Pet euthanasia: Finding peace putting animals down

As much as their owners would like them to, pets don't live forever — at some point, many people need to have a difficult conversation with their veterinarian about euthanasia.

'I'm notorious for turning euthanasias into wakes, if I can,' says vet columnist

Veterinarian Ted Morris said putting pets down can be a compassionate and peaceful time, albeit a difficult conversation. (Getty Images)

As much as their owners would like them to, pets don't live forever — at some point, many people are forced to have a difficult conversation with their veterinarian about euthanasia.

Dr. Ted Morris spoke with Daybreak Alberta this week about when it's time to consider putting your pet down.

Here is an edited version of their conversation.

Q. How often do you see pet owners struggle with this?

A. All the time. It's a really difficult decision for people to make and it's a really personal one. 

Some people don't want to watch their pets go downhill at all. They want their memories of their pet to be when they were happy and healthy.

There's the flip side of that, some people won't let go until they know they've exhausted every possible avenue of treatment.

Veterinary students examine a cat at the CUPS pet health clinic. Dr. Ted Morris says quality of life is the most important thing to consider when it may be time to put your pet down. (CBC)

Q. How symbolic is putting a dog down?

A. It's a feeling of giving up. There's so much emotion wrapped up in it. Even with my own dog, I probably waited a week too long before bringing her in.

Q. What are some warning signs to watch for?

A. Look for symptoms like around the clock pain, daily vomiting and diarrhea, loss of appetite — not eating for 2 days or more and not being able to still do things that make them happy.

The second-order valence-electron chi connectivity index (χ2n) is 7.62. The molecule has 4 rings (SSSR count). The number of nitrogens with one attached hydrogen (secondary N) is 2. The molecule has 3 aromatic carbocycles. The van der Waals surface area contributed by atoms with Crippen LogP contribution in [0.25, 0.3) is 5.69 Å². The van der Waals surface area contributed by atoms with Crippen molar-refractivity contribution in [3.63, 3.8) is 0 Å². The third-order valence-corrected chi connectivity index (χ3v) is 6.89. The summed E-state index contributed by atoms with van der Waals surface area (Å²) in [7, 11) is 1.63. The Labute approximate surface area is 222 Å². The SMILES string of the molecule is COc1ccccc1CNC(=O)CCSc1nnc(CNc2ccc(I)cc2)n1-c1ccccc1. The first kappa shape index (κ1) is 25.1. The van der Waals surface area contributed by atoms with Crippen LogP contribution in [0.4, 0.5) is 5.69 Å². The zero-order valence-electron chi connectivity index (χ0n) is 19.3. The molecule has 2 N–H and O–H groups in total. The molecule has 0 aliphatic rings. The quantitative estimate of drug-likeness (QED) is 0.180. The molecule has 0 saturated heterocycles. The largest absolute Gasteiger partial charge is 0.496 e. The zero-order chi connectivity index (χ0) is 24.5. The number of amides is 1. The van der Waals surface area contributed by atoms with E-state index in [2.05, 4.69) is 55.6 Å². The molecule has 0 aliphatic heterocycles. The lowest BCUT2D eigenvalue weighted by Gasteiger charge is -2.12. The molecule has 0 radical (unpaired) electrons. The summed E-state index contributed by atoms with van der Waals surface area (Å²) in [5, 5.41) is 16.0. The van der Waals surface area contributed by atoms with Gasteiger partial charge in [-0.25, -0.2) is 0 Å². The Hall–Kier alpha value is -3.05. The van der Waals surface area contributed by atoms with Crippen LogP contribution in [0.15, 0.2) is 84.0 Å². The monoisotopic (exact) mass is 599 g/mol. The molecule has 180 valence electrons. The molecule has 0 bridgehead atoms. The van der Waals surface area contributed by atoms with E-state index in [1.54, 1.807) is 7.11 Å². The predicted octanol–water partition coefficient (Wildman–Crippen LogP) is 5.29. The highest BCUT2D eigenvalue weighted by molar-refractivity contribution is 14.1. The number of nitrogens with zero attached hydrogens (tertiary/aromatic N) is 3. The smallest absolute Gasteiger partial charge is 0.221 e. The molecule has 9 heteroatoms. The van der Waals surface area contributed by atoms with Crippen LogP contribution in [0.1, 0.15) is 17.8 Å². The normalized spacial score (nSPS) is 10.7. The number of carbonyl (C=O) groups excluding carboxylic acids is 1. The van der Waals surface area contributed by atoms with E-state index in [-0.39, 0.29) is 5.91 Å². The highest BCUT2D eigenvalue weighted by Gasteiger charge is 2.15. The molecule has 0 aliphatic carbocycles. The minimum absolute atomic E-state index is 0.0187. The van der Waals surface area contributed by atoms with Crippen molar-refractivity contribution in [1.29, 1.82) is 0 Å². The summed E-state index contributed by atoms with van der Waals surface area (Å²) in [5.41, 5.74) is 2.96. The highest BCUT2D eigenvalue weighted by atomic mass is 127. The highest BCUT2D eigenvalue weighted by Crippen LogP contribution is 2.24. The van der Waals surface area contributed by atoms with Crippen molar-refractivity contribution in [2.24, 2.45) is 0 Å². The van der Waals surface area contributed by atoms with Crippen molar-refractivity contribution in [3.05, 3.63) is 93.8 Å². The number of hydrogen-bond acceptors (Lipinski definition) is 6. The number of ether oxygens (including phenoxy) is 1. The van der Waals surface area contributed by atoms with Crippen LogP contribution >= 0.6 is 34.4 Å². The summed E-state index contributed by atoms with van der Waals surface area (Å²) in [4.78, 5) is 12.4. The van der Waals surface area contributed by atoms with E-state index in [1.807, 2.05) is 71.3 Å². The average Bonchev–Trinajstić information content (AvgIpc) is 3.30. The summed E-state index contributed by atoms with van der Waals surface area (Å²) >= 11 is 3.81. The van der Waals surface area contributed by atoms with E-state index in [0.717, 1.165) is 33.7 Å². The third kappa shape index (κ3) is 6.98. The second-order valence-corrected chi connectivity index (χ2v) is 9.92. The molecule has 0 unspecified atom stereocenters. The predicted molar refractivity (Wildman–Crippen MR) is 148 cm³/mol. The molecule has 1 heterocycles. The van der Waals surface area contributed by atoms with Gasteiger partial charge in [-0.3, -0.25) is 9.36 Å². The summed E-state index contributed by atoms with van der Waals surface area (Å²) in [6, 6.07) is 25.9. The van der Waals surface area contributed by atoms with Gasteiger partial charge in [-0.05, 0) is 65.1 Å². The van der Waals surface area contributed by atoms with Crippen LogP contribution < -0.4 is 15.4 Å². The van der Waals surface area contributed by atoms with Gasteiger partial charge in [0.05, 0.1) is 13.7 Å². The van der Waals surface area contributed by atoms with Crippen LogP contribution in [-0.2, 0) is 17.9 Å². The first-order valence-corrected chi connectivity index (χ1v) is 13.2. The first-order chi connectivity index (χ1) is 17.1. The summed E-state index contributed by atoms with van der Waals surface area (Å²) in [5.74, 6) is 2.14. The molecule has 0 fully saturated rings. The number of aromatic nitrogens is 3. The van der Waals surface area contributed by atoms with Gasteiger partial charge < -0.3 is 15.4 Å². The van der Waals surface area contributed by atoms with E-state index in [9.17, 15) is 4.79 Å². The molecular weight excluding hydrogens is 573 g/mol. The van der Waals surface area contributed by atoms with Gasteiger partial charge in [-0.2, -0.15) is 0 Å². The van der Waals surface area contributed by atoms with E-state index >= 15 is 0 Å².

Q. When do you perform euthanasia with the pet owner present?

A. It's a mix. Many do stay. I would allow for owners to make decisions about the process. Whether it's bringing in a group of friends, lighting candles, saying prayers or playing music.

I'm notorious for turning euthanasias into wakes, if I can. We will do whatever you need.

Q. What do you say to those who refuse the process of euthanasia?

A. Whether a moral or religious issue, the focus then becomes palliative and longevity care. I'd recommend using a lot of painkillers.

If you have the time or dedication to do it, there's absolutely nothing wrong with hospice care. The only thing that's unacceptable is to do nothing.

We owe it to [animals], as compassionate pet owners, to do something to ease their end of life.

Q. When have you declined putting a pet down?

A. First, I'll find out what's going on, and see if there's an issue to be worked on.

The time I really won't do it is if it's for what vets call a "convenience-euthanasia," which is basically someone saying, "I don't want this perfectly healthy animal anymore. There's nothing wrong with them, but I just don't want them."

Euthanasia takes a bit of an emotional toll.

Q. Does it take a toll on you?

A. It's sad every time. I've known a lot of animals for their whole lives. I reserve it for pets who need it.

With files from Daybreak Alberta